Monday, March 03, 2014

More quick links

More of what caught my attention recently:
  • Cool new tech, especially for mobile, detecting gesture movements from the changes they make to ambient wireless signals, uses a fraction of the power of other techniques ([1] [2] [3])

  • Also for mobile: "The big trick here is ... two [camera] lenses with two different focal lengths. One lens is wide-angle, while the other is at 3x zoom ... magnify more distant subjects ... improved low-light performance ... noise is reduced ... just as we would if we had one big imaging sensor instead of two little ones ... [and] depth analysis allows ... [auto] blurring out of backgrounds in portrait shots, quicker autofocus, and augmented reality." ([1])

  • "These are not the first artificial muscles to have been created, but they are among the first that are inexpensive and store large amounts of energy" ([1])

  • "Tesla is a glimpse into a future where cars and computers coexist in seamless harmony" ([1])

  • "Fields from anthropology to zoology are becoming information fields. Those who can bend the power of the computer to their will – computational thinking but computer science in greater depth – will be positioned for greater success than those who can’t." ([1] [2])

  • The CEOs of Amazon, Facebook, Google, Microsoft, Twitter, Netflix, and Yahoo have CS degrees

  • Details on fixing What's so impressive is how much they changed the culture in such a short time, from a hierarchical structure where no one would take any responsibility to an egalitarian one where everyone was focused on solving problems. ([1])

  • Clever idea, advertise to find experts on the Web and then get them to answer questions for free by enticing them into playing a little quiz game ([1] [2])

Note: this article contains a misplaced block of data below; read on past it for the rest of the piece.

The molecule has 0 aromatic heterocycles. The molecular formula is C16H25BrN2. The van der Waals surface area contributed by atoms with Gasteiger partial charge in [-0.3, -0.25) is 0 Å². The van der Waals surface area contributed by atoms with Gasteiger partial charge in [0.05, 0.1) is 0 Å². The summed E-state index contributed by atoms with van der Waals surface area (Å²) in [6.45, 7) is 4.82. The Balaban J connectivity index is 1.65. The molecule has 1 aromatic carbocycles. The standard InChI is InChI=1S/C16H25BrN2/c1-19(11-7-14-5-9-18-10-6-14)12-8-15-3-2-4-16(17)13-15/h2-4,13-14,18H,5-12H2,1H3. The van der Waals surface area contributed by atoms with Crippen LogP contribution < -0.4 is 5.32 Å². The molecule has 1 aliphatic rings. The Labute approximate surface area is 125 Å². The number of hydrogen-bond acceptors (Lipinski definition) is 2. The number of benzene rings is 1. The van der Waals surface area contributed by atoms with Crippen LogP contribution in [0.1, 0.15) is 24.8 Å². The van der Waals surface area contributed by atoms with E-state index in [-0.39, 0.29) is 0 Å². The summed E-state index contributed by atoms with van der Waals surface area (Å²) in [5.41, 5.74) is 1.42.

• "A key to Google’s epic success was the discipline the company maintained around its hiring ... During his first seven years, the executive team met every week to review every single hiring candidate." ([1] [2])

  • "Peter Norvig, Google's research director, said recently that the company employs 'less than 50% but certainly more than 5%' of the world's leading experts on machine learning" ([1])

  • Yahoo is trying to rebuild its research group, which was destroyed by its previous CEO ([1] [2] [3] [4] [5] [6])

  • Software increasingly needs to be aware of its power consumption, the cost of power, and the availability of power, and be able to reduce its power consumption when necessary ([1] [2])

  • "Viewers with a buffer-free experience watch 226% more and viewers receiving better picture quality watch 25% longer" ([1])

  • Gaming the most popular lists in the app stores: "Total estimated cost to reach the top ten list: $96,000" ([1] [2])

  • "The Rapiscan 522 B x-ray system used to scan carry-on baggage in airports worldwide ... runs on the outdated Windows 98 operating system, stores user credentials in plain text, and includes a feature called Threat Image Projection used to train screeners by injecting .bmp images of contraband ... [that] could allow a bad guy to project phony images on the X-ray display." ([1])

  • "It would appear that a surprising number of people use webcam conversations to show intimate parts of their body to the other person." ([1])

  • "Ohhh there's not another cable company, is there? Oh that's right we're the only one in town." ([1])

  • It "sounds like it's straight out of a sci-fi horror flick: they thawed some 30,000-year-old permafrost and allowed any viruses present to infect some cells" ([1])

  • Very funny if you (or your kids) are a fan of Portal, educational too, and done by NASA ([1])

  • NPR's "Wait Wait" did a segment on Amazon's "Customers who bought this", very funny ([1])

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